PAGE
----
Several of the nation's top law firms are hiring more summer associates for the upcoming season, with a few bringing aboard significantly greater numbers of would-be lawyers than in years past.
A snapshot of some of the largest firms shows a greater demand for summer associate help than last year, which itself marked an increase for most shops compared with the previous year.
With record profits at many big firms, summer associates are a hot commodity, especially when combined with a stagnant supply of law graduates and a shrinking law school talent pool.
"We had a great recruiting year, we have lots of work and there's room for everyone," said Carol Sprague, legal hiring director at Skadden, Arps, Slate, Meagher & Flom.
The 1,915-attorney New York firm is expecting 292 summer associates, an increase of 35.2% compared with 2006, when 216 summer associates joined the firm. In 2005, Skadden hired 184 summer associates across its 22 offices.
The rise in summer associate positions partly is due to a boom in business among large law firms, many of whom are reporting record growth for 2006. For example, Paul, Hastings, Janofsky & Walker announced earlier this month that it grossed some $813 million in revenue in 2006, an increase of 22% compared with 2005. Profits per partner totaled $1.6 million, up 21%, the firm said.
In addition, 825-attorney King & Spalding also announced earlier this month that its 2006 gross revenue topped $582 million, an increase of 13.2% compared with 2005. Profits per partner shot up by 25%, the Atlanta-based firm announced, for a record $1.3 million last year.
Also touting record results recently was Buchanan Ingersoll & Rooney. Gross revenue at the Pittsburgh firm, the result of a merger last year between Buchanan Ingersoll and Klett Rooney Lieber & Schorling, climbed to $271.3 million, up from the $193.7 million Buchanan Ingersoll made in 2005. Profits per partner grew by 14%, from $457,000 in 2005 to $522,000 in 2006.
But with the good news at big firms comes the challenge of finding qualified summer associates to fill those posts. Despite the increased demand for associate help, law schools continue to churn out about the same number of graduates: some 40,000 each year. Meanwhile, the number of applicants is dropping, by 6.3% last year and by 5.2% the year before, according to the Law School Admission Council. Boosting its summer associate ranks by 19.9% in 2007 is Kirkland & Ellis, which plans to welcome 229 students. Last year, the 1,218-attorney Chicago-based firm hired 191 summer associates, and in 2005, it ushered in 188 summer associates.
"We are very, very busy," said Sallie Smylie, chairwoman of Kirkland & Ellis's recruiting committee.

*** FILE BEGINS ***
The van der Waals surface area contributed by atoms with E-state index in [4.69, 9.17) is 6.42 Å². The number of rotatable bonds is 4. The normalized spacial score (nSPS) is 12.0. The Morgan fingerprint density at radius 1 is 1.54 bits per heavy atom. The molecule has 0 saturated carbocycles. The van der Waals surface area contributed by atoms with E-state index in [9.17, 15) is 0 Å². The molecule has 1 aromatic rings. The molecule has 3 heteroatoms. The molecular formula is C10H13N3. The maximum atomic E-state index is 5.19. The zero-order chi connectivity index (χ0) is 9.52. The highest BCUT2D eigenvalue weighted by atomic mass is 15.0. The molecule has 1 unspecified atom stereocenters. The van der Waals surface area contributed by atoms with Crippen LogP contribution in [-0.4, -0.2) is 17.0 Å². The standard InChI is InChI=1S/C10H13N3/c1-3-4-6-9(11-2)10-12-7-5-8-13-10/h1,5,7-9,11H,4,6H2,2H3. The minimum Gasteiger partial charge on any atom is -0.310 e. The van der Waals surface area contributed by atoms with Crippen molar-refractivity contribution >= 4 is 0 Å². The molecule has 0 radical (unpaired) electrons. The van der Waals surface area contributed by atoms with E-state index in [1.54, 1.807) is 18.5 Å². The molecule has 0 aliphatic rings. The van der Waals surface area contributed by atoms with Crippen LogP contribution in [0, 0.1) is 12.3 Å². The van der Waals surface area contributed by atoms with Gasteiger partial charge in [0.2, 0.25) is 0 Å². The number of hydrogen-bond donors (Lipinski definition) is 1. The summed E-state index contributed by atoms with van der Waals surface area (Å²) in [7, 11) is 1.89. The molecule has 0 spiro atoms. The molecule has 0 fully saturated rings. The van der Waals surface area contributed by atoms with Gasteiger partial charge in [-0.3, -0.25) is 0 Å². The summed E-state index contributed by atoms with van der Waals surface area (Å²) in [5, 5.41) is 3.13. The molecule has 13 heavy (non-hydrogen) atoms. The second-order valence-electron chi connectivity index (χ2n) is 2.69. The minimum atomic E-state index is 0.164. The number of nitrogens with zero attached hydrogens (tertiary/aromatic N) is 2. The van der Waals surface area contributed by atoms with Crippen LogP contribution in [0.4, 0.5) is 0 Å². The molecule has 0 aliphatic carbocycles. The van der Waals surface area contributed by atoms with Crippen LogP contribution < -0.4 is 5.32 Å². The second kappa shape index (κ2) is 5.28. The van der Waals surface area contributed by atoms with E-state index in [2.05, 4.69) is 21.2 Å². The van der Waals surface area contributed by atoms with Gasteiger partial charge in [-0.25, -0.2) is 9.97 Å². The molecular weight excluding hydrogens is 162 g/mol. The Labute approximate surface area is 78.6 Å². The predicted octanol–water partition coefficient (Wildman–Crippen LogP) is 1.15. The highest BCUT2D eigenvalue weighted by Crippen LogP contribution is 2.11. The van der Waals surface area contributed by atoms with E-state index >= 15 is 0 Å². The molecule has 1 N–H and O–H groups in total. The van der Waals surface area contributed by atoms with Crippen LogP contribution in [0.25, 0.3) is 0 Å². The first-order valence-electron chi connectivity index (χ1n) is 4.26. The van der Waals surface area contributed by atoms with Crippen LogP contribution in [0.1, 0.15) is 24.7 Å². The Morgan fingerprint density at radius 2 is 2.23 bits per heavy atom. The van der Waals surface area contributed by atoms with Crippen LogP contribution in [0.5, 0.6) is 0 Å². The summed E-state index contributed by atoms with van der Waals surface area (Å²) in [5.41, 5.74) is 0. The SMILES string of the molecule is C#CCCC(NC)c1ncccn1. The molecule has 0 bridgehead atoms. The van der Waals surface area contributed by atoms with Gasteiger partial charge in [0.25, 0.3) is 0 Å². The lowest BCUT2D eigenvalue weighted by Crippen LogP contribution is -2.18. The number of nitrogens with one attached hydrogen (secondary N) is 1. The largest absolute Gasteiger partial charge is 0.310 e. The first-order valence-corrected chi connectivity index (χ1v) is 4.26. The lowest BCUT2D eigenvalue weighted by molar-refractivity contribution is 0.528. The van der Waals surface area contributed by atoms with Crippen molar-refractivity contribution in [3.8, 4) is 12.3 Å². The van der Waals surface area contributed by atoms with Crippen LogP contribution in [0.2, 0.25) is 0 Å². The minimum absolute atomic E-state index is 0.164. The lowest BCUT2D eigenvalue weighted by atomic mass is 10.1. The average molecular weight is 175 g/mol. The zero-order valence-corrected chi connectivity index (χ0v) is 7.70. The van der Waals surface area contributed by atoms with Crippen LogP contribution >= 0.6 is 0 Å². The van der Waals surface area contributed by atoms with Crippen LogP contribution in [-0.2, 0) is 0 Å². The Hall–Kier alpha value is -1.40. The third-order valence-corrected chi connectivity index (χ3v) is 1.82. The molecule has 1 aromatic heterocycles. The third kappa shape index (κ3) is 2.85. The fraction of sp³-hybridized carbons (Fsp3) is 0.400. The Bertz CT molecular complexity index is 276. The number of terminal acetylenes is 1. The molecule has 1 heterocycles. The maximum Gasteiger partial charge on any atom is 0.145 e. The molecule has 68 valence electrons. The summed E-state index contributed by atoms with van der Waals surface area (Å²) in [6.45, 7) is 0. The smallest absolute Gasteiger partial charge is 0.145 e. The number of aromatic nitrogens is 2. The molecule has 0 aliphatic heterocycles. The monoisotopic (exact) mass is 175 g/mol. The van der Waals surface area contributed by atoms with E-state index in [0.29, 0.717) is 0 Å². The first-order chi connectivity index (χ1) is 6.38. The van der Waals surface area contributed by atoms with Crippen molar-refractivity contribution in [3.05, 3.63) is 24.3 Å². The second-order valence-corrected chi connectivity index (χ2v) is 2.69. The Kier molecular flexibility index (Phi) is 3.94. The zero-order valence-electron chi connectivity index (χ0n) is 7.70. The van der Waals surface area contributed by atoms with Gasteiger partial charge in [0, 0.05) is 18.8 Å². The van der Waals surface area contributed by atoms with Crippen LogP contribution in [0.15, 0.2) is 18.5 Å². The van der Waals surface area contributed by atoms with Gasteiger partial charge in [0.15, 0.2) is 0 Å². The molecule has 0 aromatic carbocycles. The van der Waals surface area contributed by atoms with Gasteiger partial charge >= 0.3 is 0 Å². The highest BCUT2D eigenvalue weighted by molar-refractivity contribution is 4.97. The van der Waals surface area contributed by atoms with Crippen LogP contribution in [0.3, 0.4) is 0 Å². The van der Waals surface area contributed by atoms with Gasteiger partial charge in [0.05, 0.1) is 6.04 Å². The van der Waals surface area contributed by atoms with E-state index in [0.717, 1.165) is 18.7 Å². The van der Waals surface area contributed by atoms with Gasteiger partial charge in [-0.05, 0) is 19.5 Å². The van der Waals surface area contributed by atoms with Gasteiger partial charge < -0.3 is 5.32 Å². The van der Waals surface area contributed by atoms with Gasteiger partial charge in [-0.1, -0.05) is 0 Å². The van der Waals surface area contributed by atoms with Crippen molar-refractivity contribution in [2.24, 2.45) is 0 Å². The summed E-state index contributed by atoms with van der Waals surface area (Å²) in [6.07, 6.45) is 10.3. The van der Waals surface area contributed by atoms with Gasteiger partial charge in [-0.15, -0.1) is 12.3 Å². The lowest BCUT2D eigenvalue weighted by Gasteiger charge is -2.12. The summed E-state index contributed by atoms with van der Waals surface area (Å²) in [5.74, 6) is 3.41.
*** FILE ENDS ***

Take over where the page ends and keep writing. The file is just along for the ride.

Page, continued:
To find those summer associates, Kirkland & Ellis visited some new schools last fall, Smylie said, and made trips to schools that it had crossed off its list a few years ago. Indeed, -several schools reported visits last fall from law firms that previously had not participated in on-campus recruiting.
For example, Northeastern University School of Law for the first time welcomed the firm now known as Kirkpatrick & Lockhart Preston Gates Ellis, in addition to Chicago's Seyfarth Shaw and New York's Proskauer Rose.
The University of Pittsburgh School of Law had inaugural visits from Dechert. New York-based Cadwalader, Wickersham & Taft also collected resumes for the first time at the school.
Loyola Law School, Los Angeles, had first-time -visits from Seyfarth Shaw and Sonnenschein Nath & Rosenthal. And Philadelphia's Duane Morris, with 581 attorneys, visited some smaller schools this fall, including North Carolina Central University School of Law and Southern University Law Center in Baton Rouge, La.
According to NALP, formerly the National Association for Law Placement, on-campus interviews typically result in about 21% of law students ultimately securing a permanent position with a law firm.
The latest summer-recruitment figures available from NALP indicate that more law firms are visiting more schools. Nationwide, 50% of law schools reported an increase of 5% or more in the number of employers visiting their schools to hire summer associates in 2005.
Some bet-hedging also may be fueling the jump in summer-associate hiring. As firms battle an attrition rate that, by -NALP's estimates, has soared to 78% by the time associates are in their fifth year of practice, some firms may be hiring more people in hopes that a greater number of associates will join the firm for the long haul.
"There's probably some of that," Smylie said. "You have to be realistic when you're projecting your needs that there will be attrition."
Retention problems are one reason law firms are hiring more summer associates, said Joel Rose, principal of Joel Rose & Associates in Cherry Hill, N.J. He added that competition for top summer help has prompted some of the more prestigious firms to hoard associates.
"They want to give as many of these top-quality candidates as they can an opportunity," Rose said. Also bringing in more summer associates is DLA Piper. For the upcoming summer, it expects 105 law students, compared with 92 in 2006, for a 14.1% increase. The 3,333-attorney firm, a result of a merger, was created in 2005.
Latham & Watkins also is hiring more summer associates, but only slightly. This year, it expects 282 law students, compared with 276 last year.
Last year, Morrison & Foerster hired 109 summer associates, a 14.7% increase compared with 2005. But this year, the 1,062-attorney law firm is expecting 108 summer associates, one less than in 2006.
Morrison & Foerster Chairman Keith Wetmore said that the firm's San Francisco office was "oversubscribed" last year in terms of its number of summer associates. The firm this year has "redistributed" some of those positions to its other offices, he said.
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